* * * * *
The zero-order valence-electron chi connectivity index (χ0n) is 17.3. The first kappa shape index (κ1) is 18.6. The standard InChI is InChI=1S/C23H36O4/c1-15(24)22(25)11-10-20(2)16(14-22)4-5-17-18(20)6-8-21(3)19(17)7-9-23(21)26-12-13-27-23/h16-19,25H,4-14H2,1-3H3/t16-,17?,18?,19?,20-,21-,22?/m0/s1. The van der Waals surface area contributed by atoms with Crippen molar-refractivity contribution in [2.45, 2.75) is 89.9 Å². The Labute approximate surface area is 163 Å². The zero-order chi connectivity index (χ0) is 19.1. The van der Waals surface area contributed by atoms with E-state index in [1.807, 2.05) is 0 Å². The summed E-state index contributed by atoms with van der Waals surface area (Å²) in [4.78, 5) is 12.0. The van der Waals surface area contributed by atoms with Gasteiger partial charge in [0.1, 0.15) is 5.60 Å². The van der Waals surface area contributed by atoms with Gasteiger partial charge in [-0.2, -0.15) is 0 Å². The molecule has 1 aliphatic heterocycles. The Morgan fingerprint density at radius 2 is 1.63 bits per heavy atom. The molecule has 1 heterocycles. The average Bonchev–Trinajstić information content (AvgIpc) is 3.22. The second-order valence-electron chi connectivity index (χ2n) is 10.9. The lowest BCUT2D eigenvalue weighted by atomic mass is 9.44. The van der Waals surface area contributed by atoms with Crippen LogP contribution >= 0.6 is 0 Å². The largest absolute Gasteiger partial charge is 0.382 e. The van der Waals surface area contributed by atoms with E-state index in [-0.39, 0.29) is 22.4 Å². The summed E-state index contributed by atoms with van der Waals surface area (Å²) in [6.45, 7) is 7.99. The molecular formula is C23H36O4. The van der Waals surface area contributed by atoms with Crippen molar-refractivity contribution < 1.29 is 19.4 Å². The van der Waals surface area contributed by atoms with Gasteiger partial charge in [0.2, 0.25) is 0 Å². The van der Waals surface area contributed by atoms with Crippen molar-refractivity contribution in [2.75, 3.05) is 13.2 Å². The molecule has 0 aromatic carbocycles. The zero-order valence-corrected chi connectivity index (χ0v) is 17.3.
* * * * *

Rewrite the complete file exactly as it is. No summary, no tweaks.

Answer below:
The zero-order valence-electron chi connectivity index (χ0n) is 17.3. The first kappa shape index (κ1) is 18.6. The standard InChI is InChI=1S/C23H36O4/c1-15(24)22(25)11-10-20(2)16(14-22)4-5-17-18(20)6-8-21(3)19(17)7-9-23(21)26-12-13-27-23/h16-19,25H,4-14H2,1-3H3/t16-,17?,18?,19?,20-,21-,22?/m0/s1. The van der Waals surface area contributed by atoms with Crippen molar-refractivity contribution in [2.45, 2.75) is 89.9 Å². The Labute approximate surface area is 163 Å². The zero-order chi connectivity index (χ0) is 19.1. The van der Waals surface area contributed by atoms with E-state index in [1.807, 2.05) is 0 Å². The summed E-state index contributed by atoms with van der Waals surface area (Å²) in [4.78, 5) is 12.0. The van der Waals surface area contributed by atoms with Gasteiger partial charge in [0.1, 0.15) is 5.60 Å². The van der Waals surface area contributed by atoms with Gasteiger partial charge in [-0.2, -0.15) is 0 Å². The molecule has 1 aliphatic heterocycles. The Morgan fingerprint density at radius 2 is 1.63 bits per heavy atom. The molecule has 1 heterocycles. The average Bonchev–Trinajstić information content (AvgIpc) is 3.22. The second-order valence-electron chi connectivity index (χ2n) is 10.9. The lowest BCUT2D eigenvalue weighted by atomic mass is 9.44. The van der Waals surface area contributed by atoms with Crippen LogP contribution >= 0.6 is 0 Å². The largest absolute Gasteiger partial charge is 0.382 e. The van der Waals surface area contributed by atoms with E-state index in [-0.39, 0.29) is 22.4 Å². The summed E-state index contributed by atoms with van der Waals surface area (Å²) in [6.45, 7) is 7.99. The molecular formula is C23H36O4. The van der Waals surface area contributed by atoms with Crippen molar-refractivity contribution < 1.29 is 19.4 Å². The van der Waals surface area contributed by atoms with Gasteiger partial charge in [0.2, 0.25) is 0 Å². The van der Waals surface area contributed by atoms with Crippen molar-refractivity contribution in [2.75, 3.05) is 13.2 Å². The molecule has 0 aromatic carbocycles. The zero-order valence-corrected chi connectivity index (χ0v) is 17.3.